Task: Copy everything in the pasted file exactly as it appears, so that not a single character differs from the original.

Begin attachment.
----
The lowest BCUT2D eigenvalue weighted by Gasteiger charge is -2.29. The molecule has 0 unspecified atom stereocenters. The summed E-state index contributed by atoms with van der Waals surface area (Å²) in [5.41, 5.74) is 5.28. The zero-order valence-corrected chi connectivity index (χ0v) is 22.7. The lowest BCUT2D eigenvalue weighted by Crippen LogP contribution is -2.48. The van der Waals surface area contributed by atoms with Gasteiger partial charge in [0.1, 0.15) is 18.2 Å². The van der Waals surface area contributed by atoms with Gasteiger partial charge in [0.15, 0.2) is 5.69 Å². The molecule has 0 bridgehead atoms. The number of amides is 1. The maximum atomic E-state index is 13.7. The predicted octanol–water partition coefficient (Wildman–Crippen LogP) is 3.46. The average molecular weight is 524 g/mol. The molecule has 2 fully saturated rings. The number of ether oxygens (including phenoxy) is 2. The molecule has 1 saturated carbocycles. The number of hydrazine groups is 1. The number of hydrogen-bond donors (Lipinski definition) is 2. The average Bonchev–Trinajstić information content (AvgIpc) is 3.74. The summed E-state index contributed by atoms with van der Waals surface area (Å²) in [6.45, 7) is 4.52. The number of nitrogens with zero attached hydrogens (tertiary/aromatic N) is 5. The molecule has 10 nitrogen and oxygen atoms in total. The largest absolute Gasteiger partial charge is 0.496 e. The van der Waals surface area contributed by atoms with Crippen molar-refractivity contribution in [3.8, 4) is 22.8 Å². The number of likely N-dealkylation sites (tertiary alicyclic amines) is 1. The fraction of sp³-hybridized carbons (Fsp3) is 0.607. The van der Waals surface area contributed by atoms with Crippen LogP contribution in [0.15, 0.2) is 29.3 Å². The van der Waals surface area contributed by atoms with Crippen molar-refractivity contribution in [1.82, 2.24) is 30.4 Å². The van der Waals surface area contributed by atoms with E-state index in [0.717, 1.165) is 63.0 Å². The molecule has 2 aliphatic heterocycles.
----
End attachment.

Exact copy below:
The lowest BCUT2D eigenvalue weighted by Gasteiger charge is -2.29. The molecule has 0 unspecified atom stereocenters. The summed E-state index contributed by atoms with van der Waals surface area (Å²) in [5.41, 5.74) is 5.28. The zero-order valence-corrected chi connectivity index (χ0v) is 22.7. The lowest BCUT2D eigenvalue weighted by Crippen LogP contribution is -2.48. The van der Waals surface area contributed by atoms with Gasteiger partial charge in [0.1, 0.15) is 18.2 Å². The van der Waals surface area contributed by atoms with Gasteiger partial charge in [0.15, 0.2) is 5.69 Å². The molecule has 0 bridgehead atoms. The number of amides is 1. The maximum atomic E-state index is 13.7. The predicted octanol–water partition coefficient (Wildman–Crippen LogP) is 3.46. The average molecular weight is 524 g/mol. The molecule has 2 fully saturated rings. The number of ether oxygens (including phenoxy) is 2. The molecule has 1 saturated carbocycles. The number of hydrazine groups is 1. The number of hydrogen-bond donors (Lipinski definition) is 2. The average Bonchev–Trinajstić information content (AvgIpc) is 3.74. The summed E-state index contributed by atoms with van der Waals surface area (Å²) in [6.45, 7) is 4.52. The number of nitrogens with zero attached hydrogens (tertiary/aromatic N) is 5. The molecule has 10 nitrogen and oxygen atoms in total. The largest absolute Gasteiger partial charge is 0.496 e. The van der Waals surface area contributed by atoms with Crippen molar-refractivity contribution in [3.8, 4) is 22.8 Å². The number of likely N-dealkylation sites (tertiary alicyclic amines) is 1. The fraction of sp³-hybridized carbons (Fsp3) is 0.607. The van der Waals surface area contributed by atoms with Crippen LogP contribution in [0.15, 0.2) is 29.3 Å². The van der Waals surface area contributed by atoms with Crippen molar-refractivity contribution in [1.82, 2.24) is 30.4 Å². The van der Waals surface area contributed by atoms with E-state index in [0.717, 1.165) is 63.0 Å². The molecule has 2 aliphatic heterocycles.